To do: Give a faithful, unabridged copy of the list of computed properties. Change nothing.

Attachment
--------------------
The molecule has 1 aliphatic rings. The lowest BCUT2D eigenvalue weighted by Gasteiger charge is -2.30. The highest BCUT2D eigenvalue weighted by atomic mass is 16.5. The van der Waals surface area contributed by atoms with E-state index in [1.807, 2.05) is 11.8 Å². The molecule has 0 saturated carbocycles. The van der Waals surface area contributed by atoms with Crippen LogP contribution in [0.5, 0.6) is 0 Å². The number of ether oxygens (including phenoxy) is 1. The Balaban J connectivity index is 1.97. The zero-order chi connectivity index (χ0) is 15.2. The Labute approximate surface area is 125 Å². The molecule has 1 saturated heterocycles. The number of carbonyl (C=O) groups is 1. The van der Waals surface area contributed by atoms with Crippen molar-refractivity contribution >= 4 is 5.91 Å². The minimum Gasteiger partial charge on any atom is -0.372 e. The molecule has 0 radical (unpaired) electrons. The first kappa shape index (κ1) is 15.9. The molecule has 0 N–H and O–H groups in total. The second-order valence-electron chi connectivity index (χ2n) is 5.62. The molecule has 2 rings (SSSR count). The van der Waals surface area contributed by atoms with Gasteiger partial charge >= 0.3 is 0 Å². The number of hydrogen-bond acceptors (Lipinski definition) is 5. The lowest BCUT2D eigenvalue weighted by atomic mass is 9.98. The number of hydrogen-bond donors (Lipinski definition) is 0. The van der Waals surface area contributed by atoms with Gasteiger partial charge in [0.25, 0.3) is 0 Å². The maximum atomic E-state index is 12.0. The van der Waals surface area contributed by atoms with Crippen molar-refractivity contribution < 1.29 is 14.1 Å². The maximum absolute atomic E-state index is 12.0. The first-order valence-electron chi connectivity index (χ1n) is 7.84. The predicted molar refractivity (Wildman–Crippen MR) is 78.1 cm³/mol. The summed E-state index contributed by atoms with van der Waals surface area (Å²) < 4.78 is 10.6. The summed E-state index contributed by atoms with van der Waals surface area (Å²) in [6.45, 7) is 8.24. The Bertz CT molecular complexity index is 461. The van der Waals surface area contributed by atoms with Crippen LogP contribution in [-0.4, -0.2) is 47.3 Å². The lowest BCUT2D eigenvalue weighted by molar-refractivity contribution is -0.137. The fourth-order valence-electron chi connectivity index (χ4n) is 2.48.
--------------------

The molecule has 1 aliphatic rings. The lowest BCUT2D eigenvalue weighted by Gasteiger charge is -2.30. The highest BCUT2D eigenvalue weighted by atomic mass is 16.5. The van der Waals surface area contributed by atoms with E-state index in [1.807, 2.05) is 11.8 Å². The molecule has 0 saturated carbocycles. The van der Waals surface area contributed by atoms with Crippen LogP contribution in [0.5, 0.6) is 0 Å². The number of ether oxygens (including phenoxy) is 1. The Balaban J connectivity index is 1.97. The zero-order chi connectivity index (χ0) is 15.2. The Labute approximate surface area is 125 Å². The molecule has 1 saturated heterocycles. The number of carbonyl (C=O) groups is 1. The van der Waals surface area contributed by atoms with Crippen molar-refractivity contribution >= 4 is 5.91 Å². The minimum Gasteiger partial charge on any atom is -0.372 e. The molecule has 0 radical (unpaired) electrons. The first kappa shape index (κ1) is 15.9. The molecule has 0 N–H and O–H groups in total. The second-order valence-electron chi connectivity index (χ2n) is 5.62. The molecule has 2 rings (SSSR count). The van der Waals surface area contributed by atoms with Gasteiger partial charge >= 0.3 is 0 Å². The number of hydrogen-bond acceptors (Lipinski definition) is 5. The lowest BCUT2D eigenvalue weighted by atomic mass is 9.98. The number of hydrogen-bond donors (Lipinski definition) is 0. The van der Waals surface area contributed by atoms with Gasteiger partial charge in [0.25, 0.3) is 0 Å². The maximum atomic E-state index is 12.0. The van der Waals surface area contributed by atoms with Crippen molar-refractivity contribution < 1.29 is 14.1 Å². The maximum absolute atomic E-state index is 12.0. The first-order valence-electron chi connectivity index (χ1n) is 7.84. The predicted molar refractivity (Wildman–Crippen MR) is 78.1 cm³/mol. The summed E-state index contributed by atoms with van der Waals surface area (Å²) < 4.78 is 10.6. The summed E-state index contributed by atoms with van der Waals surface area (Å²) in [6.45, 7) is 8.24. The Bertz CT molecular complexity index is 461. The van der Waals surface area contributed by atoms with Crippen LogP contribution in [-0.4, -0.2) is 47.3 Å². The lowest BCUT2D eigenvalue weighted by molar-refractivity contribution is -0.137. The fourth-order valence-electron chi connectivity index (χ4n) is 2.48.